CAPE CANAVERAL, Fla. — On Monday (Aug. 15), reporters gathered here at Cape Canaveral Air Force Station's Space Launch Complex 41 to witness the installation of the crew access arm for the Boeing CST-100 Starliner spacecraft.
The arm, spanning roughly 50 feet (15 meters) in length and weighing over 90,000 lbs. (40,800 kilograms), will form a deployable bridge for the Commercial Crew Program astronauts to walk across. The structure is designed to swing away when not in use and will connect the crew access tower to the hatch of the spacecraft.
Constructed off-site at a nearby construction yard, the arm was transported to the launch complex last week. It connects to the 200-foot-tall (60 m) access tower, which is the first of its kind to be built in more than three decades, according to NASA. The tower is situated on an active launchpad, and it had to be constructed in segments. Construction should be finished later this year, and a crewed mission is expected to launch in 2018. [CST-100: Images of Boeing's Private Space Capsule]
At the end of the arm is the white room, which will be astronauts' last stop on Earth before they board the spacecraft. This type of room, which dates back to NASA's Gemini program from the 1960s and gets its name from the white paint coating the walls, is an integral part of any crewed mission. In this room, a support crew will help the astronauts make any final adjustments to their suits before they are strapped into their seats in the Starliner capsule, just 3 hours before liftoff.
The hatch will be sealed just 1 hour prior to launch, with the access arm and white room swinging away from the capsule approximately 10 minutes before liftoff, Boeing representatives explained. Once the countdown reaches zero, the spacecraft will blast off toward the International Space Station atop a United Launch Alliance (ULA) Atlas V rocket.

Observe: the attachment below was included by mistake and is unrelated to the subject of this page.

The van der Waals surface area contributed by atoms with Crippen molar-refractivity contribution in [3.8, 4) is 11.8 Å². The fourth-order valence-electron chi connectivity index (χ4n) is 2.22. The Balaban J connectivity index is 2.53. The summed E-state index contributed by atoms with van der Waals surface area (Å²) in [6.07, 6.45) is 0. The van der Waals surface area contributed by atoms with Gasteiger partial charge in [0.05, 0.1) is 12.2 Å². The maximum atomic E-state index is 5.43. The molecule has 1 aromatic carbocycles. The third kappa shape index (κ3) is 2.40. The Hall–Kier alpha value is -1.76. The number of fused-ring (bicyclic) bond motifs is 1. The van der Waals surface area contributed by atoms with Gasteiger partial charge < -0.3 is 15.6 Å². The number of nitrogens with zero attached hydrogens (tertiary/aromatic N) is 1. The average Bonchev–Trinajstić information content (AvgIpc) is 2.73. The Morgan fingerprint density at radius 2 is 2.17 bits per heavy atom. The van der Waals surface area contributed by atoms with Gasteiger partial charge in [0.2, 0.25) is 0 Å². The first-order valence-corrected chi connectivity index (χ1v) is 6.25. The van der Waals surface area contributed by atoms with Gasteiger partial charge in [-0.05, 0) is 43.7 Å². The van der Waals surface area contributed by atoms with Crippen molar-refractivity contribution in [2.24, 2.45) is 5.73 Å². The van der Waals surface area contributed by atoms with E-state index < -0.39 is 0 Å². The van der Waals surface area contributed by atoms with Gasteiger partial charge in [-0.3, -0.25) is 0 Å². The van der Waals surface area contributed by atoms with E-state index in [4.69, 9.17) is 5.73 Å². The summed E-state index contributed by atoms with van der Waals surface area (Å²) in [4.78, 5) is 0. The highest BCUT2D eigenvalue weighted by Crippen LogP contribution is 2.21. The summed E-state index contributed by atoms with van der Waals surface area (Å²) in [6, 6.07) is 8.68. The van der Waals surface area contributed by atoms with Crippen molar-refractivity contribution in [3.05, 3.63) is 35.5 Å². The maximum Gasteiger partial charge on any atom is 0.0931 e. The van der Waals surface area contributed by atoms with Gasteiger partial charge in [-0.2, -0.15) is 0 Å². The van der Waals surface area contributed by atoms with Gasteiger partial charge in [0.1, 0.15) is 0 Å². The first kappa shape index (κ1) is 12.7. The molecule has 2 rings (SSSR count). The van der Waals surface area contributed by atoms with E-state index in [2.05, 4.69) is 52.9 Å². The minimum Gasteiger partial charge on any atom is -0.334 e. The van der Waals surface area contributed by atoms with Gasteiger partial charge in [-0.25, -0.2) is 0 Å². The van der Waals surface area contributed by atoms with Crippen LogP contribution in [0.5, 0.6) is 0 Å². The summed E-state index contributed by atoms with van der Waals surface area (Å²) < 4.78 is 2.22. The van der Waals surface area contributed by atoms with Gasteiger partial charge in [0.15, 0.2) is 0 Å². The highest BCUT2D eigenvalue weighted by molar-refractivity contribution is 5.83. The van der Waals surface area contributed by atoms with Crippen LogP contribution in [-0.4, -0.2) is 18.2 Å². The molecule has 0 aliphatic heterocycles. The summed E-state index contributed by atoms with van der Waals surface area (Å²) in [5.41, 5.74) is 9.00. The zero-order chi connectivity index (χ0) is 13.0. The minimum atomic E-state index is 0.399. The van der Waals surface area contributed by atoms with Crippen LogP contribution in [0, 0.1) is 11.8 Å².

Crews began the installation process around 7:30 a.m. EDT (1130 GMT) on Monday morning, and the main event — the hoisting of the structure — occurred soon after. Once the arm was carefully maneuvered into place, it was welded and bolted to the tower.
The installation marks a major milestone in the project's development. "We started building this 18 months ago, and now it's one of the most visible changes to the Cape's horizon since the 1960s," Chris Ferguson, Boeing's deputy program manager for the company's Commercial Crew Program and former shuttle commander, told the media after the tower was hoisted into place.
The completion of the arm is another step forward for NASA's Commercial Crew Program. The agency, together with its partners SpaceX and Boeing, is working toward launching humans once again from American soil. Since the space shuttle's retirement in 2011, NASA has relied on Russian rockets to ferry astronauts to and from the space station.
With the Commercial Crew Program, NASA plans to not only reduce the cost of sending astronauts to and from space but also increase the number of astronauts on the station. Adding one more crewmember to the roster would double the amount of research that could be conducted on the station, NASA officials have said.
"It's going to be so cool when our astronauts are walking out across this access arm to get on the spacecraft and go to the space station," said Kathy Lueders, manager of NASA's Commercial Crew Program.
"I'm proud to be leading the team that is working to bring human spaceflight back to American soil," added Barb Egan, ULA's Commercial Crew Program manager. "In 1962, John Glenn was the first to fly on an Atlas, and now our next leap into the future will be to have Commercial Crew astronauts launch from here on an Atlas V."
Get the Space.com Newsletter
Breaking space news, the latest updates on rocket launches, skywatching events and more!
Amy Thompson is a Florida-based space and science journalist, who joined Space.com as a contributing writer in 2015. She's passionate about all things space and is a huge science and science-fiction geek. Star Wars is her favorite fandom, with that sassy little droid, R2D2 being her favorite. She studied science at the University of Florida, earning a degree in microbiology. Her work has also been published in Newsweek, VICE, Smithsonian, and many more. Now she chases rockets, writing about launches, commercial space, space station science, and everything in between.